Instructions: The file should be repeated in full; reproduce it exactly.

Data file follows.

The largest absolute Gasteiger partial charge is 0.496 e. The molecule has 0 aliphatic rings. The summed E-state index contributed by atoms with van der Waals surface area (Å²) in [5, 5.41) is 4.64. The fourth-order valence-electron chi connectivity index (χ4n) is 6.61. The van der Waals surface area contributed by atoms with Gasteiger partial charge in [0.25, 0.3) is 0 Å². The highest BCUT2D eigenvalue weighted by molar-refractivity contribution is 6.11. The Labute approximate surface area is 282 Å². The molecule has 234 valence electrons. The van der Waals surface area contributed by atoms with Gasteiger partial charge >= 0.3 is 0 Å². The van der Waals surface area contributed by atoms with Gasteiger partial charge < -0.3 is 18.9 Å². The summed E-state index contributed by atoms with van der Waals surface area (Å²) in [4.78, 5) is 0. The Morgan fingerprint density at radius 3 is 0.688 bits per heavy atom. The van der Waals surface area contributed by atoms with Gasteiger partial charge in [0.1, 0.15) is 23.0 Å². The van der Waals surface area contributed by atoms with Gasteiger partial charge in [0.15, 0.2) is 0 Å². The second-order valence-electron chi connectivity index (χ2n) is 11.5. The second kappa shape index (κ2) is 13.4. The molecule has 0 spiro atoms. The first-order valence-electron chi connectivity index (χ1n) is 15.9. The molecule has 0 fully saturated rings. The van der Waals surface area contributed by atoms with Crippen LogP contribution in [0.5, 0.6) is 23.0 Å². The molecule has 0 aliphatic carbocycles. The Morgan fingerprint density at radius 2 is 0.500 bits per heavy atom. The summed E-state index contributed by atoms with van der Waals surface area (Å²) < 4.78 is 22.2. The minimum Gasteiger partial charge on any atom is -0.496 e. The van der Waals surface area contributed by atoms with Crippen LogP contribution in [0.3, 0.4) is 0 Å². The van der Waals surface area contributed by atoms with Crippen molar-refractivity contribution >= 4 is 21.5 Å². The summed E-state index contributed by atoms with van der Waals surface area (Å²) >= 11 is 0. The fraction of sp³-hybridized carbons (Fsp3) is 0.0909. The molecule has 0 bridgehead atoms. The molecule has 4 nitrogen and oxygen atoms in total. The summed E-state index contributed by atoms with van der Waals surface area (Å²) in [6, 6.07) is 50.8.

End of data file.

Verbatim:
The largest absolute Gasteiger partial charge is 0.496 e. The molecule has 0 aliphatic rings. The summed E-state index contributed by atoms with van der Waals surface area (Å²) in [5, 5.41) is 4.64. The fourth-order valence-electron chi connectivity index (χ4n) is 6.61. The van der Waals surface area contributed by atoms with Gasteiger partial charge in [0.25, 0.3) is 0 Å². The highest BCUT2D eigenvalue weighted by molar-refractivity contribution is 6.11. The Labute approximate surface area is 282 Å². The molecule has 234 valence electrons. The van der Waals surface area contributed by atoms with Gasteiger partial charge >= 0.3 is 0 Å². The van der Waals surface area contributed by atoms with Gasteiger partial charge < -0.3 is 18.9 Å². The summed E-state index contributed by atoms with van der Waals surface area (Å²) in [4.78, 5) is 0. The Morgan fingerprint density at radius 3 is 0.688 bits per heavy atom. The van der Waals surface area contributed by atoms with Gasteiger partial charge in [0.1, 0.15) is 23.0 Å². The van der Waals surface area contributed by atoms with Gasteiger partial charge in [0.15, 0.2) is 0 Å². The second-order valence-electron chi connectivity index (χ2n) is 11.5. The second kappa shape index (κ2) is 13.4. The molecule has 0 spiro atoms. The first-order valence-electron chi connectivity index (χ1n) is 15.9. The molecule has 0 fully saturated rings. The van der Waals surface area contributed by atoms with Crippen LogP contribution in [0.5, 0.6) is 23.0 Å². The molecule has 0 aliphatic carbocycles. The Morgan fingerprint density at radius 2 is 0.500 bits per heavy atom. The summed E-state index contributed by atoms with van der Waals surface area (Å²) < 4.78 is 22.2. The minimum Gasteiger partial charge on any atom is -0.496 e. The van der Waals surface area contributed by atoms with Crippen LogP contribution in [0.3, 0.4) is 0 Å². The van der Waals surface area contributed by atoms with Crippen molar-refractivity contribution >= 4 is 21.5 Å². The summed E-state index contributed by atoms with van der Waals surface area (Å²) >= 11 is 0. The fraction of sp³-hybridized carbons (Fsp3) is 0.0909. The molecule has 0 bridgehead atoms. The molecule has 4 nitrogen and oxygen atoms in total. The summed E-state index contributed by atoms with van der Waals surface area (Å²) in [6, 6.07) is 50.8.